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BLUNDELL, WILLIAM (1620–1698), royalist officer and topographer, son of Nicholas Blundell, by Jane, daughter of Roger Bradshaigh, of Haigh, near Wigan, was born at Crosby Hall, Lancashire, and probably was sent to one of the secret places of education that were maintained by catholics in various parts of the country. At the age of fifteen he married Ann, daughter of Sir Thomas Haggerston, bart., of Haggerston, co. Northumberland. In 1642 he accepted a captain's commission from Sir Thomas Tildesley, authorising him to raise a company of one hundred dragoons for the royal cause. He joined in the march to Lancaster, where he received a serious wound, having his thigh shattered by a musket-shot. From this period till the close of the civil war his life was one of privation and anxiety. By the law of 1646 no papist delinquent could compound for his estate, and consequently all his real property was seized, and remained in the hands of the commissioners for nine or ten years. Ultimately he repurchased it at a cost of 1,340l. In addition to this he found himself saddled with the arrears of the rents reserved to the crown, arising out of frequent grants for recusancy, some of which had never been discharged. These went back as far as the reign of Elizabeth, and he was forced by the government to pay on this score 1,167l. 15s. 6½d. Moreover, the cost of making out this prodigious bill was added to the account, constituting an addition of 34l. 10s. 2d. to the foregoing sum. This remarkable document, a roll of twenty feet in length, is still preserved. After the civil war Blundell retired to Crosby Hall, where he died 24 May 1698.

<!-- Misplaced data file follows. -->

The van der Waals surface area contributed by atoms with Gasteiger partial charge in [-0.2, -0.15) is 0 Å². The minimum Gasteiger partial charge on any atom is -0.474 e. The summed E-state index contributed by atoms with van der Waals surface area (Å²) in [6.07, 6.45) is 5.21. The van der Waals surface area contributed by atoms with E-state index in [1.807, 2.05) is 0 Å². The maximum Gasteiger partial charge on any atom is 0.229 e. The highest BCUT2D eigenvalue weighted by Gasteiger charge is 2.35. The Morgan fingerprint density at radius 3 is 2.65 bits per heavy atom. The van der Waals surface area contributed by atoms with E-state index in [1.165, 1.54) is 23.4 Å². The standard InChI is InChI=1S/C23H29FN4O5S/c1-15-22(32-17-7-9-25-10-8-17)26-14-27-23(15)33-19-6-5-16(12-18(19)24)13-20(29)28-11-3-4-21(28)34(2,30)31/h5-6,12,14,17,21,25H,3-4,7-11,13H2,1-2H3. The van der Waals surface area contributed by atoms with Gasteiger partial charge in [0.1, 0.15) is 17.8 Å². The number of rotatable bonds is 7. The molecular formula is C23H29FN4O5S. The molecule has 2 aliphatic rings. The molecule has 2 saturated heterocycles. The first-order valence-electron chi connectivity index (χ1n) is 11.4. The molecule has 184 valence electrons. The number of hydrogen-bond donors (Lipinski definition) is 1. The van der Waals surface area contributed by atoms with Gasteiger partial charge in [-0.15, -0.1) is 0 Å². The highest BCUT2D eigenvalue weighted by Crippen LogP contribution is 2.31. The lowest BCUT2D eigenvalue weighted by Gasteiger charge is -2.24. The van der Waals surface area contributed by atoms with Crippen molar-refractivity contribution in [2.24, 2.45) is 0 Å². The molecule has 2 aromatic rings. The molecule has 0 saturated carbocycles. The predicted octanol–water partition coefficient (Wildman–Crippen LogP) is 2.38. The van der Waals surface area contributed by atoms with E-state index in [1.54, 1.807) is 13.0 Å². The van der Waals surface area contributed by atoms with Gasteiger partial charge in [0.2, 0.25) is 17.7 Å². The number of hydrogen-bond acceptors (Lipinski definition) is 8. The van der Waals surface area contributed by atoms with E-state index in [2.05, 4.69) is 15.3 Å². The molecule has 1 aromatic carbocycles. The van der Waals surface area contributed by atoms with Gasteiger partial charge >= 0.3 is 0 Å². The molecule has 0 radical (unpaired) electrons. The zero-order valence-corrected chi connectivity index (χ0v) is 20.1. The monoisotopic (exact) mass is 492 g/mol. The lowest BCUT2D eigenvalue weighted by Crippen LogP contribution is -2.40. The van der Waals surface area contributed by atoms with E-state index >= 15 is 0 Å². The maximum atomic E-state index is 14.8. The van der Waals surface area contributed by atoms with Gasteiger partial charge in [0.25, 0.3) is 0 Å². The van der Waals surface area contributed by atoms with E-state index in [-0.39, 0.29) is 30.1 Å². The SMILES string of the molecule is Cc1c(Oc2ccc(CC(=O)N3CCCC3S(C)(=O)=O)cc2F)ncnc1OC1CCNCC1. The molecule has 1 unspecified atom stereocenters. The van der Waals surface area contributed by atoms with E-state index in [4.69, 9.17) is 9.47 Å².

His works are: 1. ‘A Short Treatise on the Penal Laws;’ this exists in manuscript at Crosby, but a printed copy cannot be found, although the author states that a few copies were printed in London. 2. ‘An Exact Chronographical and Historical Discovery of the hitherto unknown Isle of Man, containing a true and perfect description of this island at large; the history of their antient kings, late lords, and bishops of ye island, the ceremonies of their inaugurations, and installments,’ &c., 2 vols., Douglas, 1876–77, 8vo, edited by William Harrison, and forming vols. xxv. and xxvii. of the publications of the Manx Society. 3. ‘Manuscript Commonplace Books,’ kept on the method described by Drexilius in his ‘Aurifodina;’ a selection of the most interesting of the original notes, anecdotes, and observations, in these volumes has been published, with introductory chapters, by the Rev. Thomas Ellison Gibson, under the title of ‘Crosby Records, a Cavalier's Note Book,’ London, 1880, 4to.

[Memoir by Gibson prefixed to the Cavalier's Note Book; Publications of the Manx Society.]

T. C.